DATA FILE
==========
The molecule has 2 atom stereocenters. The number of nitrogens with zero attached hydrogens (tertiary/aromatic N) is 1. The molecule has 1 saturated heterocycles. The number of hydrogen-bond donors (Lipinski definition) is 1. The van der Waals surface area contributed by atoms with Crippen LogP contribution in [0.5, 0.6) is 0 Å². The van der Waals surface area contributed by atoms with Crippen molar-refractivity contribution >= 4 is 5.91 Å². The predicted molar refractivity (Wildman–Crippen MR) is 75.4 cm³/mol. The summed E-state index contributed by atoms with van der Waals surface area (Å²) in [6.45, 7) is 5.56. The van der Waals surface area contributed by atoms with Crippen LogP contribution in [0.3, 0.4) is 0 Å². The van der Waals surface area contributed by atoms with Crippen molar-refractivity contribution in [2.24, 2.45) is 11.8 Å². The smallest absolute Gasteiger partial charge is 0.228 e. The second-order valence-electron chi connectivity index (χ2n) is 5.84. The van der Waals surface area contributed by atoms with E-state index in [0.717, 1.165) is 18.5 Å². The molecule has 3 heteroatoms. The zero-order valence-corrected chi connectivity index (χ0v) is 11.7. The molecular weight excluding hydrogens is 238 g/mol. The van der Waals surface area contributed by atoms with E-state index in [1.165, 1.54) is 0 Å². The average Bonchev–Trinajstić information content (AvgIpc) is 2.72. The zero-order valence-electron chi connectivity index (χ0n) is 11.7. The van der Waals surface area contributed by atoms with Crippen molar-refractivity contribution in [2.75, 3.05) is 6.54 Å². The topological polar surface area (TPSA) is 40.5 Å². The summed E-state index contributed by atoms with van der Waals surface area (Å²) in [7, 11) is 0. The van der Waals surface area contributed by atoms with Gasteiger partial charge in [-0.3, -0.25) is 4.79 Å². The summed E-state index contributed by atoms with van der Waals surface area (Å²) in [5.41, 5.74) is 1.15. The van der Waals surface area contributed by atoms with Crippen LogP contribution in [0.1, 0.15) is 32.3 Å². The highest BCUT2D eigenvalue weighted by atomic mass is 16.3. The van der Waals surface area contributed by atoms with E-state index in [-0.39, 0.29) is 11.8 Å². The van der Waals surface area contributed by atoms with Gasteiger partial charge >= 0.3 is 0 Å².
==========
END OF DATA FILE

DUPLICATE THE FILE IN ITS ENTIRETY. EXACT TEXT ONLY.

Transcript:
The molecule has 2 atom stereocenters. The number of nitrogens with zero attached hydrogens (tertiary/aromatic N) is 1. The molecule has 1 saturated heterocycles. The number of hydrogen-bond donors (Lipinski definition) is 1. The van der Waals surface area contributed by atoms with Crippen LogP contribution in [0.5, 0.6) is 0 Å². The van der Waals surface area contributed by atoms with Crippen molar-refractivity contribution >= 4 is 5.91 Å². The predicted molar refractivity (Wildman–Crippen MR) is 75.4 cm³/mol. The summed E-state index contributed by atoms with van der Waals surface area (Å²) in [6.45, 7) is 5.56. The van der Waals surface area contributed by atoms with Crippen LogP contribution in [0.3, 0.4) is 0 Å². The van der Waals surface area contributed by atoms with Crippen molar-refractivity contribution in [2.24, 2.45) is 11.8 Å². The smallest absolute Gasteiger partial charge is 0.228 e. The second-order valence-electron chi connectivity index (χ2n) is 5.84. The van der Waals surface area contributed by atoms with E-state index in [0.717, 1.165) is 18.5 Å². The molecule has 3 heteroatoms. The zero-order valence-corrected chi connectivity index (χ0v) is 11.7. The molecular weight excluding hydrogens is 238 g/mol. The van der Waals surface area contributed by atoms with E-state index in [1.165, 1.54) is 0 Å². The average Bonchev–Trinajstić information content (AvgIpc) is 2.72. The zero-order valence-electron chi connectivity index (χ0n) is 11.7. The van der Waals surface area contributed by atoms with Crippen molar-refractivity contribution in [2.75, 3.05) is 6.54 Å². The topological polar surface area (TPSA) is 40.5 Å². The summed E-state index contributed by atoms with van der Waals surface area (Å²) in [7, 11) is 0. The van der Waals surface area contributed by atoms with Gasteiger partial charge in [-0.3, -0.25) is 4.79 Å². The summed E-state index contributed by atoms with van der Waals surface area (Å²) in [5.41, 5.74) is 1.15. The van der Waals surface area contributed by atoms with Crippen LogP contribution in [0.1, 0.15) is 32.3 Å². The highest BCUT2D eigenvalue weighted by atomic mass is 16.3. The van der Waals surface area contributed by atoms with E-state index in [-0.39, 0.29) is 11.8 Å². The van der Waals surface area contributed by atoms with Gasteiger partial charge >= 0.3 is 0 Å².